But what of Sibyl Vane, the actress Dorian falls madly in love with in the fourth chapter? Her character is incredibly involved with the concealment of appearances, as she hides behind theatrics and romantic tales in the face of reality. That is, until she fell in love with Dorian Gray. She refers to Dorian as Prince Charming and regales her brother with the fine heiress he shall save from bandits and marry in Australia, returning to live in London with her, and all that that idyllic story promises. She is very much like the Lady of Shallot from Tennyson’s poem of that name, as it is her realization of the real world that winds up ruining her.
Within a few paragraphs of the reader first meeting her in person, she’s revealed as being capable of some measure of secrecy. Wilde writes that her voice was happy and her eyes “echoed it in radiance; then closed for a moment, as if to hide their secret… When they opened, the mist of a dream had passed” (Wilde 100). In those words, Sibyl’s idealism and concealment are at once apparent. Particularly because her eyes were involved in that reference. Science of the nineteenth century had not only discovered just how the human eye functioned, but they were fascinated with it, so her eye hiding some mystery of her soul is an appealing feature in literature at this time.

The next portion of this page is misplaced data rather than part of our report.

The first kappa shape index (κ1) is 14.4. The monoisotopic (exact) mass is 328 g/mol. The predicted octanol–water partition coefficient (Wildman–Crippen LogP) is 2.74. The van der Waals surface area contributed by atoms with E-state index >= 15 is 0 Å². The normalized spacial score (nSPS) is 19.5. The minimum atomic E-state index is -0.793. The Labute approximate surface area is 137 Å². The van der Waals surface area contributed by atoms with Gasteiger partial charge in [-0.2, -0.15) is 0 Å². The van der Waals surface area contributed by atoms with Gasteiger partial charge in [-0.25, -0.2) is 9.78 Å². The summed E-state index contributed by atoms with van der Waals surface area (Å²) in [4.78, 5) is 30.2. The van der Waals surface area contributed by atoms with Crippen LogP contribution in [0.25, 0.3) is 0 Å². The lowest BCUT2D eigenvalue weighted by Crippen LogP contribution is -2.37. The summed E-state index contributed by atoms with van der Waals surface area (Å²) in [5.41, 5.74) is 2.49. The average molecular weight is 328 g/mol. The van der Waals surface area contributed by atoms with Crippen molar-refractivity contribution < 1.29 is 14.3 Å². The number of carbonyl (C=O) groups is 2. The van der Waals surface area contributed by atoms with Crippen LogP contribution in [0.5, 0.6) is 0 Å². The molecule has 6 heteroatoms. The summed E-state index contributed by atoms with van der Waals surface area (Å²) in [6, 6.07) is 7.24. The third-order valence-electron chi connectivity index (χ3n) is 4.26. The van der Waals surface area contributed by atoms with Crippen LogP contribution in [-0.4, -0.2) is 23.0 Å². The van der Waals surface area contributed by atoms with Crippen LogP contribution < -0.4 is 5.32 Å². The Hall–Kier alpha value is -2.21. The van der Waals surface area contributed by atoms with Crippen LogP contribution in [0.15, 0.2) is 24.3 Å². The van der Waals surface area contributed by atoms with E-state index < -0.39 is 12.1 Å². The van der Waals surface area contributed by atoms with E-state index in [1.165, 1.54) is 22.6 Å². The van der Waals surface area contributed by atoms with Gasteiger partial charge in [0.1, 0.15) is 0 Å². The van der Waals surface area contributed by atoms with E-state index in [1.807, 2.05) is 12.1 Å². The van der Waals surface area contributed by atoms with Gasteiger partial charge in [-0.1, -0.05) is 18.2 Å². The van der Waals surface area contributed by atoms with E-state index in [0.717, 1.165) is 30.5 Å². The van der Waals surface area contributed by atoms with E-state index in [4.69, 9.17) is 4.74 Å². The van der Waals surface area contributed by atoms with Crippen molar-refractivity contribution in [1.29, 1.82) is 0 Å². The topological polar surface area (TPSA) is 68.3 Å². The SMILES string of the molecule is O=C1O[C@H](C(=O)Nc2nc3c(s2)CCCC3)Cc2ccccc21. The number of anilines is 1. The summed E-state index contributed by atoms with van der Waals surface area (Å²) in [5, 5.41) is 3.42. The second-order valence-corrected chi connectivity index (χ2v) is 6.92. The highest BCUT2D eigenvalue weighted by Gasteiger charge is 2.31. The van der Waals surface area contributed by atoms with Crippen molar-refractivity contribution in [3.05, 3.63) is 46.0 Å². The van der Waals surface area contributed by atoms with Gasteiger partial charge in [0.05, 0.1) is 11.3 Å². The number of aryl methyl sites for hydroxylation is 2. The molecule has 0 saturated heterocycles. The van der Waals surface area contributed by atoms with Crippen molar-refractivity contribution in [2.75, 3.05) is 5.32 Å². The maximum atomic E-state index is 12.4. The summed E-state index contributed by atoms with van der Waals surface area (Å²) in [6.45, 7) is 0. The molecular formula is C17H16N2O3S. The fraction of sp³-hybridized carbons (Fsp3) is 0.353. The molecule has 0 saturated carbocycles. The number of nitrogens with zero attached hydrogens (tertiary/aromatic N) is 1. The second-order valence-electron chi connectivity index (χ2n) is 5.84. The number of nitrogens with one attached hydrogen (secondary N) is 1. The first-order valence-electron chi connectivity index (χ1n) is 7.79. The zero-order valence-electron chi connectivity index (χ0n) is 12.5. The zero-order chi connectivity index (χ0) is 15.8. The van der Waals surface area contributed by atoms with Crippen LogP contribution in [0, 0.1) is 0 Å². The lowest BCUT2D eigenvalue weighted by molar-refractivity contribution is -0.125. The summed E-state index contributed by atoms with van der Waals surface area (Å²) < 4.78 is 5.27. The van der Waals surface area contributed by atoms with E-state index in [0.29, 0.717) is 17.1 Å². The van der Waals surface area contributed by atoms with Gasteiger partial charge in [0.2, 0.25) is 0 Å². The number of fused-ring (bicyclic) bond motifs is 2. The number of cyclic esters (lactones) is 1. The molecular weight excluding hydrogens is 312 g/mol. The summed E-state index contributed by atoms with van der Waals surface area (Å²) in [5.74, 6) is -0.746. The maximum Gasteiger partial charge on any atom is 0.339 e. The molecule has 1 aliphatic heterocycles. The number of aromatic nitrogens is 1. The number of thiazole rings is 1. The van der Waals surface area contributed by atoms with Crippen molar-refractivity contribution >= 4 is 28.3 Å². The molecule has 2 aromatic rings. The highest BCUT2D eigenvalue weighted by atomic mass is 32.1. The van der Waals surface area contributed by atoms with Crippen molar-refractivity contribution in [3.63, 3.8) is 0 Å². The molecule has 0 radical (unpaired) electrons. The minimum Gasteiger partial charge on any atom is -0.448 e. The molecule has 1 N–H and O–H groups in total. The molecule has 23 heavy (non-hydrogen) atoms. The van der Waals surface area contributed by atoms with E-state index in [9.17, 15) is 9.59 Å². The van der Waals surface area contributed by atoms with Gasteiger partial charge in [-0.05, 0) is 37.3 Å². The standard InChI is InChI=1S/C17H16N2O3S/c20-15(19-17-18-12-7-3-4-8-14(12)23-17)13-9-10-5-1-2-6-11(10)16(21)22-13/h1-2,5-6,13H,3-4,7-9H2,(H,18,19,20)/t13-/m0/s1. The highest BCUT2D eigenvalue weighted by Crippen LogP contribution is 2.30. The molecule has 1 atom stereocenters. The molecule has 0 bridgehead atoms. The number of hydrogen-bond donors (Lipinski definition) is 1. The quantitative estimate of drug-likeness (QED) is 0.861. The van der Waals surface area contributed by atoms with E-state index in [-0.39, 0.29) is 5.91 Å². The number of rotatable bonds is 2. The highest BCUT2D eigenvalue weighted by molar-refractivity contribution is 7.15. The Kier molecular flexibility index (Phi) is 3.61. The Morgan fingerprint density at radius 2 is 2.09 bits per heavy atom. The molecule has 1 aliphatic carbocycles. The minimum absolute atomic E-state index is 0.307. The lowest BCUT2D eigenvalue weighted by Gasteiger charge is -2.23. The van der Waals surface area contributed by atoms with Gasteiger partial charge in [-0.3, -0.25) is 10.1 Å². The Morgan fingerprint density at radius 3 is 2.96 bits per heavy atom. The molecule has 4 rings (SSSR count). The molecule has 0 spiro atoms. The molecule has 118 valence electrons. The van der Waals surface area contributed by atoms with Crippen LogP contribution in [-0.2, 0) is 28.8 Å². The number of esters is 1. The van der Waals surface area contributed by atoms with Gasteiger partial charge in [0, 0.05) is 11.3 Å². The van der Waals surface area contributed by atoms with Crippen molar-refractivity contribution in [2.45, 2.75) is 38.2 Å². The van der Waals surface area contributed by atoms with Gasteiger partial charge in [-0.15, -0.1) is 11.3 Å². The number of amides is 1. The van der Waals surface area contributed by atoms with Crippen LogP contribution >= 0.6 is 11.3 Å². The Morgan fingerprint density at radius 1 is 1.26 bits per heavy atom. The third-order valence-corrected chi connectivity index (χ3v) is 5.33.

It was shortly before her suicide that she explained to Dorian how reality was shown to her through her love and of course, that was where his revulsion with her began. In her death, the terrible strength of an appearance’s exposure is most clear. She’s delighted to tell her love that, “to-night, for the first time in my life, I saw through the hollowness, the sham, the silliness of the empty pageant in which I had always played” (Wilde 123). Sibyl is delighted, perpetually glad, that she can’t act anymore for knowing the world too well. But Dorian is sickened, he turns away from her with that beautiful face she so loved, and accuses her of killing his love. At the end of his scathing speech, her pleadings, he finds her not fascinating, but pathetic. In seeing her as she really is, not as her roles made her out to be, Dorian became disgusted.